Introduction: Both alcohol and benzodiazepine dependence (AD, BD) are severe and chronic conditions with devastating physical and mental health effects. The relative scarcity and controversial evidential status of available pharmacological interventions for the treatment of patients' acute withdrawal syndrome and/or relapse prevention call for the clinical investigation of novel safe and efficacious agents.
Areas covered: We review published studies of pregabalin as monotherapy in the treatment of AD and BD in more than 450 patients. Available evidence includes four RCTs, two in AD with active comparator drugs (naltrexone, tiapride, and lorazepam) and one placebo-controlled, and one placebo-controlled in BD. We also review other available studies on pregabalin's potential to reduce benzodiazepine consumption, its side effects, especially cognitive, as well as extant reports on its liability for abuse.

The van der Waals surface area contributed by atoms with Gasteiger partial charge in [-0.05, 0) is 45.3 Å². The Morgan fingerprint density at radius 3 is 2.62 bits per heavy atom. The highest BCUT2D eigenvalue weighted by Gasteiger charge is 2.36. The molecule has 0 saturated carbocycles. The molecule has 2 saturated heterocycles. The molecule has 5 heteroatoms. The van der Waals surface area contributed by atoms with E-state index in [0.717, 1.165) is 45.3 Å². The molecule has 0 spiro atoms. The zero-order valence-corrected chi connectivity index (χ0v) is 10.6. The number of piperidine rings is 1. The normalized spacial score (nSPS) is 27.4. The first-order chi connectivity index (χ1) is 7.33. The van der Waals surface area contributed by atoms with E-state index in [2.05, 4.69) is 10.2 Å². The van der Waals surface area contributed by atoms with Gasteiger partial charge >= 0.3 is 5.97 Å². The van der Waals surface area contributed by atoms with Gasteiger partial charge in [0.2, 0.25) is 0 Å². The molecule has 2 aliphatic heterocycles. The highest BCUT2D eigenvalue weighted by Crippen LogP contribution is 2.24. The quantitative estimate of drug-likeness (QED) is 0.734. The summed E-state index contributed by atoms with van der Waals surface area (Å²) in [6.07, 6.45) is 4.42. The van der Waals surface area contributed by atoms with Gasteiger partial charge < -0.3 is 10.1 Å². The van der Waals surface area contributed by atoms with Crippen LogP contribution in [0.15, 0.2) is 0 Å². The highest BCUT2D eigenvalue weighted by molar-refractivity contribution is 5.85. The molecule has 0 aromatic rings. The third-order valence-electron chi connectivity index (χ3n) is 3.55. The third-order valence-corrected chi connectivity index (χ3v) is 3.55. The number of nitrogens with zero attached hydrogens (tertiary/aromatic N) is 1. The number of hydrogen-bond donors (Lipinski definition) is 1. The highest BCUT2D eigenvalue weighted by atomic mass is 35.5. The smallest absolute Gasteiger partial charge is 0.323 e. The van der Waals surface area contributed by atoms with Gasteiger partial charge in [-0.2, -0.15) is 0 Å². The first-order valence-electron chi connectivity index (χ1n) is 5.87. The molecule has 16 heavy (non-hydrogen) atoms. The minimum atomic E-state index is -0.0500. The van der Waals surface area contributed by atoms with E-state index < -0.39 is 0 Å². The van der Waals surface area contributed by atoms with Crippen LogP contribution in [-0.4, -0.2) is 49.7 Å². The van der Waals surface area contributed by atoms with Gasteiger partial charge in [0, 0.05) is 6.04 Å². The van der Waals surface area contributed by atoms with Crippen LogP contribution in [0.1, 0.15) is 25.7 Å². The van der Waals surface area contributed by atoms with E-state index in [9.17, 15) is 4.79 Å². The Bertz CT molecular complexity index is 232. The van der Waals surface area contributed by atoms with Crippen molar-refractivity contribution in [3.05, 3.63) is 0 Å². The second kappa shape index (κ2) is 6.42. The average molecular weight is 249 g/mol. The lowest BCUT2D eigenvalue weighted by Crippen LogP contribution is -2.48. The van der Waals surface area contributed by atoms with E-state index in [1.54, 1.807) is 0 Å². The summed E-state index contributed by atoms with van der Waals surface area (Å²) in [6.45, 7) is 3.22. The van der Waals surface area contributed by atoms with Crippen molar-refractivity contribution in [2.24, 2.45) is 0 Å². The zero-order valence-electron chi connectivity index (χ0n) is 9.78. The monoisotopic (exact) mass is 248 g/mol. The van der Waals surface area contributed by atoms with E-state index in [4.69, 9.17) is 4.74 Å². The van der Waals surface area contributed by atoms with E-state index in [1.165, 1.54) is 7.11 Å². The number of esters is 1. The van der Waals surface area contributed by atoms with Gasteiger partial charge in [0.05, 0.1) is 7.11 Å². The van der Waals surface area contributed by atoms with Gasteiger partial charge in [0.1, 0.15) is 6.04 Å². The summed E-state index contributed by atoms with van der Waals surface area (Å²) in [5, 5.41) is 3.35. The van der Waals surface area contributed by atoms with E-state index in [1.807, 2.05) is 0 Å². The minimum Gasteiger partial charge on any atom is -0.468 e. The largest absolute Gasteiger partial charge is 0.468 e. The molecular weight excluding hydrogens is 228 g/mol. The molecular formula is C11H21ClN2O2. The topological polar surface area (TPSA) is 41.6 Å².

Expert opinion: Available evidence suggests that monotherapy with pregabalin, within the dosage range of 150 - 600 mg/d, is a promising "novel" option for the safe and efficacious relapse prevention of both AD and BD. However, its efficacy as monotherapy in the acute treatment of AD withdrawal syndrome is still controversial. Clinicians should be cautious in prescribing pregabalin to patients with a history of multiple substance recreational use, and monitor its effects on cognition at dosages above 450 mg/d. Further, well-designed clinical research is still needed for the eventual consolidation of pregabalin's place in the treatment of AD and BD.